Plastic surgeons are medical doctors who reconstruct and improve the physical appearances of patients by performing cosmetic or reconstructive surgery. Plastic surgeons must complete extensive graduate work, including medical school, residencies and possibly fellowships. After completing their residencies, plastic surgeons must become licensed to practice.
|Required Education||Doctor of Medicine|
|Other Requirements||Physician licensure, residency and fellowship, board certification|
|Projected Job Growth||18% from 2012-2022 for all physicians and surgeons*|
Plastic Surgeon Educational Requirements
Most prospective plastic surgeons complete undergraduate degrees prior to attending medical school. Although bachelor’s degrees in any major are acceptable, premedical students must complete certain prerequisite courses, including chemistry, biology and physics. The first two years of medical school, referred to as the preclinical years, teach students the fundamentals of body systems, diseases and patient care. The final two years are the clinical years and place students in healthcare facilities to perform clinical rotations. Surgery is a required rotation and some schools offer clerkships in plastic surgery.
After graduating from medical school, individuals typically have two options when selecting residency programs. Some schools offer combined general and plastic surgery programs that last around six years, while others offer 2- or 3-year plastic surgery residencies independently and require individuals to first complete at least three years in general surgery residencies. Residency programs incorporate training in cosmetic and reconstructive surgery while allowing residents greater independence than that of medical students.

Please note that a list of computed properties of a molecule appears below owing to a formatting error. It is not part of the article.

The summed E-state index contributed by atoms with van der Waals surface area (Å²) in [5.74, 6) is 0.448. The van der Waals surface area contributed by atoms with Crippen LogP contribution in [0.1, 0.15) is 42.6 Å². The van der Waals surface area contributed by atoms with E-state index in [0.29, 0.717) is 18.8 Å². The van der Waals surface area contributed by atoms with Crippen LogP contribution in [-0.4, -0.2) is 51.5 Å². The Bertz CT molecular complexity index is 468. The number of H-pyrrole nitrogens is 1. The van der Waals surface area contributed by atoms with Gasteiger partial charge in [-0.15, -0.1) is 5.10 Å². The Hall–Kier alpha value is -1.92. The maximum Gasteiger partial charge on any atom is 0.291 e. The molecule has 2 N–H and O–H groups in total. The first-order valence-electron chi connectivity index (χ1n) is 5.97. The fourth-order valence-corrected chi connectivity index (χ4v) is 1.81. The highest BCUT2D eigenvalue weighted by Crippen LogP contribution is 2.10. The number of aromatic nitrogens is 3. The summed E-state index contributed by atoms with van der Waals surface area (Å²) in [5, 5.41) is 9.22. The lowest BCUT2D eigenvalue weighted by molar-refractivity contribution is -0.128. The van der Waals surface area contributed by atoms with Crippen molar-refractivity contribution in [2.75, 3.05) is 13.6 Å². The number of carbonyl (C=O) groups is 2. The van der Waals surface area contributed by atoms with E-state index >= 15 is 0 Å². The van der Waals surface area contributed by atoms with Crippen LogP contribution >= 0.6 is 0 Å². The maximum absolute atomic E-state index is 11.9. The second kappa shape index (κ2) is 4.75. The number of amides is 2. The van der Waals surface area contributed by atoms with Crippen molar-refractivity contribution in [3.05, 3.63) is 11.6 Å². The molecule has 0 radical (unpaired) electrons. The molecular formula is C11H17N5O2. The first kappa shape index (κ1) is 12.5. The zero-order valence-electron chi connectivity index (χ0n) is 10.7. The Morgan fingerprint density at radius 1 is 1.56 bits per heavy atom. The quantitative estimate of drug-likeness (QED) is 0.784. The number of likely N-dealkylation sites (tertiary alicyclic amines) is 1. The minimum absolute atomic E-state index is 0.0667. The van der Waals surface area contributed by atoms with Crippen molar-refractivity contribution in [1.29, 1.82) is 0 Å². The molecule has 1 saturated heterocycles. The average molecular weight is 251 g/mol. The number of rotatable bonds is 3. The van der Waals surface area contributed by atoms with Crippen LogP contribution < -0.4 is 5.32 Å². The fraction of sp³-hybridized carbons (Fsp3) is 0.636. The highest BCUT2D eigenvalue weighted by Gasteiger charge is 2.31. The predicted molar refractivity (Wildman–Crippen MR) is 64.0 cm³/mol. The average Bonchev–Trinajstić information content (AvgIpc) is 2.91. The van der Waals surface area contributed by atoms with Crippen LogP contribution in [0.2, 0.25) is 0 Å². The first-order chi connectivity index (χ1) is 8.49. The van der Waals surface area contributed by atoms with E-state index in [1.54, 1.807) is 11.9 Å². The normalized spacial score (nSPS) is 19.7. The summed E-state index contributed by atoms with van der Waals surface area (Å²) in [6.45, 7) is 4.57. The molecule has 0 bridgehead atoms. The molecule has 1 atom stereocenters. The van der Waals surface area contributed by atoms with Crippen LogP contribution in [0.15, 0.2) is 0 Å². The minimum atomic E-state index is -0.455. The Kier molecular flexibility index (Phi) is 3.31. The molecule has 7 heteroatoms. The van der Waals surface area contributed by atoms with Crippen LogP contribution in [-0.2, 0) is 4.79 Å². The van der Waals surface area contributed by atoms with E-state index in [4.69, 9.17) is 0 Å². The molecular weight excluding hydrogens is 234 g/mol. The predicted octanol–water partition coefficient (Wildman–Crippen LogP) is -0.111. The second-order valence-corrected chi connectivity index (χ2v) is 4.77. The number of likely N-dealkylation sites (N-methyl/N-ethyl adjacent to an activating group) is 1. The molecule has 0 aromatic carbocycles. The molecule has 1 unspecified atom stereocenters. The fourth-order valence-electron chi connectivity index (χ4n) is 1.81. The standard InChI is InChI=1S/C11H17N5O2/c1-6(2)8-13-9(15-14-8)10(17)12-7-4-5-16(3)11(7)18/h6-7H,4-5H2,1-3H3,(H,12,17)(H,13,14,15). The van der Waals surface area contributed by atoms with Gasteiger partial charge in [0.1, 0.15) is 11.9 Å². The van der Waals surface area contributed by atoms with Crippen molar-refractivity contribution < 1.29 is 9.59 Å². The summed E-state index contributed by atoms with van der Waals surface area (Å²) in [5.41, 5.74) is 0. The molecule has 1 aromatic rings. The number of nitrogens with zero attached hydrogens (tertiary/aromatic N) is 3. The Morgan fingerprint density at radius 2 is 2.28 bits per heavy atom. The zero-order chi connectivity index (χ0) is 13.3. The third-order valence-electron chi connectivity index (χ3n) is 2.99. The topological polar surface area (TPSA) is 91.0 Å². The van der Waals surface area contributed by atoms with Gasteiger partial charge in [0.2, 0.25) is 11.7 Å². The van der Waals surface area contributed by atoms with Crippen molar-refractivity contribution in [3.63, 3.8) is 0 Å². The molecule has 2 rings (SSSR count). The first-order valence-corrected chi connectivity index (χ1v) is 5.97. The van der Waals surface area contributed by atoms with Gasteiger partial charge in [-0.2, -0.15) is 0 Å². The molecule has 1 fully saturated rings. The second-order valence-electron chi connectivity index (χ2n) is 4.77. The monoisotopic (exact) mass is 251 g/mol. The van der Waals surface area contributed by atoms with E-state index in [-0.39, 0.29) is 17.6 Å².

Plastic surgeons who wish to work in subspecialties, such as hand or head and neck surgery, will then need to undergo fellowships. These programs typically last one year and provide more narrowly focused training with increased responsibility in treatment program management. Fellows also have opportunities to conduct research.
All physicians, including plastic surgeons, must be licensed to practice. While state regulations vary, a universal requirement is successfully passing the United States Medical Licensing Examination (USMLE) or Comprehensive Osteopathic Medical Licensing Exam (COMLEX), which test individuals on their knowledge of diseases and patient care. Plastic surgeons who seek optional board certification must pass an exam administered by the American Board of Plastic Surgery or the American Osteopathic Board of Surgery after completing their residencies.
Plastic surgeons may perform either cosmetic or reconstructive surgery. Cosmetic plastic surgery involves procedures that serve only to change an individual’s appearance. Such procedures may include tummy tucks, hair restoration and breast augmentation. Reconstructive plastic surgeons work with abnormal conditions caused by birth defects or accidents, such as a cleft palates and scars.
Similar to other surgeons, plastic surgeons consult with patients and family members to explain procedures prior to operating. Many surgeons work more than 40 hours a week and may be called in on short notice for emergencies. During surgical procedures, they work within teams with other medical professionals, including surgical assistants and nurses.